Parents keeping guns, booze, and prescription pills where they should be — out of reach — could help.
More teens are killing themselves, the Centers for Disease Control and Prevention (CDC) reported in March. A huge 17 percent of high school students had seriously considered suicide, and 8 percent had made an attempt in the previous 12 months. Fifteen- to 19-year-olds are the most common age group who show up in hospital emergency rooms after suicide attempts or other self-inflicted injuries.
How can we stop the trend? It’s often hard to predict who is in danger. Depression and a family history of suicide make suicide attempts more likely — but so do poor decision-making skills. Younger teens who attempt suicide may not have shown clear signs of depression, and they also may not seem especially impulsive.
When young people die by suicide, the only obvious risk factor may be the presence of a loaded gun in the home, notes David Brent, a psychiatrist at the University of Pittsburgh and an advocate of stronger gun-control laws. Restrictive gun laws have cut suicide death rates in Brazil, Canada, Australia, New Zealand, the United Kingdom, and U.S. states. Responsible parents who own guns can help by using trigger-locks and storing ammunition separately. Mothers sometimes don’t even know about a gun kept by Dad. The time between the decision to commit suicide and the action may be short — from 5 minutes to a day — so policies that make it harder to find that gun or bottle of pills can buy critical moments. According to research interviewing people who survived suicide attempts, many say they spoke to friends, family, and partners during the decisive interval.
If your teen is taking a breakup hard, do your best to keep booze out of reach. Any personal blow and alcohol can be a lethal combination, studies show. Also keep an eye on teens who can’t sleep; insomnia is tied to moodiness and suicidal thinking. Migraines or daily headaches are linked to suicidal thoughts as well. After reviewing a range of treatments for teens who have attempted suicide, Brent and colleagues concluded that the most successful get parents more involved, and help kids find new ways to feel happy. They suggest programs to promote quality sleep and sobriety.
Teens who get too little sleep, focus on electronic gadget activity, and don’t exercise — or about 29 percent of the teens in one huge sample from across Europe — may be in more trouble than you’d guess. If that sounds like your daughter, she’s in good company.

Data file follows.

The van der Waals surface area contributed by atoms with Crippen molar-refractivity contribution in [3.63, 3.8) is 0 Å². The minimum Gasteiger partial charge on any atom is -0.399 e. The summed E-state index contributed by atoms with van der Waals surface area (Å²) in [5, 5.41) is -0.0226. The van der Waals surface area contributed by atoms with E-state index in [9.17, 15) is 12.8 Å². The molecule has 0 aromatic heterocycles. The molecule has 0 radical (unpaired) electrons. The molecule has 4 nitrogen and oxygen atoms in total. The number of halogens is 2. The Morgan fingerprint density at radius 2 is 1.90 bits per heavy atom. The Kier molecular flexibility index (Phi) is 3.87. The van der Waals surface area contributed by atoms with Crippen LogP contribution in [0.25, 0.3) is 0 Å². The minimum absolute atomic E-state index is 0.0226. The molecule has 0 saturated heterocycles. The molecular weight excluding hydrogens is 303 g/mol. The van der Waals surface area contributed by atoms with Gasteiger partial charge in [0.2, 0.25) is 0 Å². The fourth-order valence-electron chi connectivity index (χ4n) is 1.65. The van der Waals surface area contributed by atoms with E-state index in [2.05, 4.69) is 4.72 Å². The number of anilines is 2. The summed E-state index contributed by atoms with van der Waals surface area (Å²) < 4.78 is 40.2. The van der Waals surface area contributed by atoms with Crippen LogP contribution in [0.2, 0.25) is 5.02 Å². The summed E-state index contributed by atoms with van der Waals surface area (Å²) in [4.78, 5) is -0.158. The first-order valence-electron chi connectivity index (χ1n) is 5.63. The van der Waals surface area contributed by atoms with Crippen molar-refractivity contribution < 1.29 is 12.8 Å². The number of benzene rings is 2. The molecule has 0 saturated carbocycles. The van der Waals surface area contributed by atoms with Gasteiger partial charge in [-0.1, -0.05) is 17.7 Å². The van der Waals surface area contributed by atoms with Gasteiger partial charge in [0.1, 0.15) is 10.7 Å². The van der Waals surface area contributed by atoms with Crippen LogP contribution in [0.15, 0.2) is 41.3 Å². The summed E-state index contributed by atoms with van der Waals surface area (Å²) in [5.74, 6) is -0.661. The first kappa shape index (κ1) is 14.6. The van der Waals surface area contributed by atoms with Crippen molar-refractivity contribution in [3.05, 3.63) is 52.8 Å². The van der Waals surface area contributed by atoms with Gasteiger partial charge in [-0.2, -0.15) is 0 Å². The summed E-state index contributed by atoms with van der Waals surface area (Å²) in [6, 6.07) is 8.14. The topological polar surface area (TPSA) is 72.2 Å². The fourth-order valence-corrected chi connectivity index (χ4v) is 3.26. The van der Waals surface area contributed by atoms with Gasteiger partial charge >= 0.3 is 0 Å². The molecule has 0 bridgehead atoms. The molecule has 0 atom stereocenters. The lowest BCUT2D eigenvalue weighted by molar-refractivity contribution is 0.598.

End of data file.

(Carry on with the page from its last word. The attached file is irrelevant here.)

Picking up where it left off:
In a study published in 2014, researchers looked at data scoring 2,395 European high-school students on a wide range of measures, including heavy drinking, illegal drug use, heavy smoking, and truancy. About 13 percent scored high on all the risky-behavior measures; of this group, more than 10 percent had attempted suicide. The sedentary sleep-deprived Internet-users, who the researchers considered an “invisible risk group,” were almost as likely to have suicidal thoughts, and nearly 6 percent of them had made a suicide attempt. Among teens who didn’t score high on any of the danger signs, 1.7 percent had attempted suicide.
Is there any good news here? Well, a suicide attempt doesn’t mean your kid is doomed. About 15 to 30 percent of teens who make one attempt try again within a year, which means the majority don’t.
However, they may still be thinking about it, and clinicians haven’t had reliable ways to foresee the moment a chronically suicidal person may act, notes Igor Galynker, MD, PhD, at Mount Sinai Beth Israel Hospital in New York. Patients can be good at fooling even expert observers. One result is that people often die in the first week after discharge from a psychiatric unit.
Hunting for tell-tale clues, Galynker and his team have identified an intense pre-suicidal state of “frantic hopelessness.” As one patient put it, “Imagine you have been left behind in a department store after hours. The lights are going out. You are trying to escape, you are running from door to door, but all the doors are locked.” In this state people feel trapped and overwhelmed by their own painful, repetitive thoughts — as if their heads could explode. They may also have unfamiliar physical sensations, often in the skin and all over the body.
Two questions to ask: “Do you feel trapped with no good options left? Are you overwhelmed by — or have you lost control of — negative thoughts filling your head?” Galynker found that patients — not necessarily young — who answer “Yes” emphatically to both questions had a higher risk of attempting suicide after discharge — and so do those who emphatically answer “No.” Discharging patients from psychiatric wards is clearly a tough job.
December 05, 2016
Christopher Nystuen, MD, MBA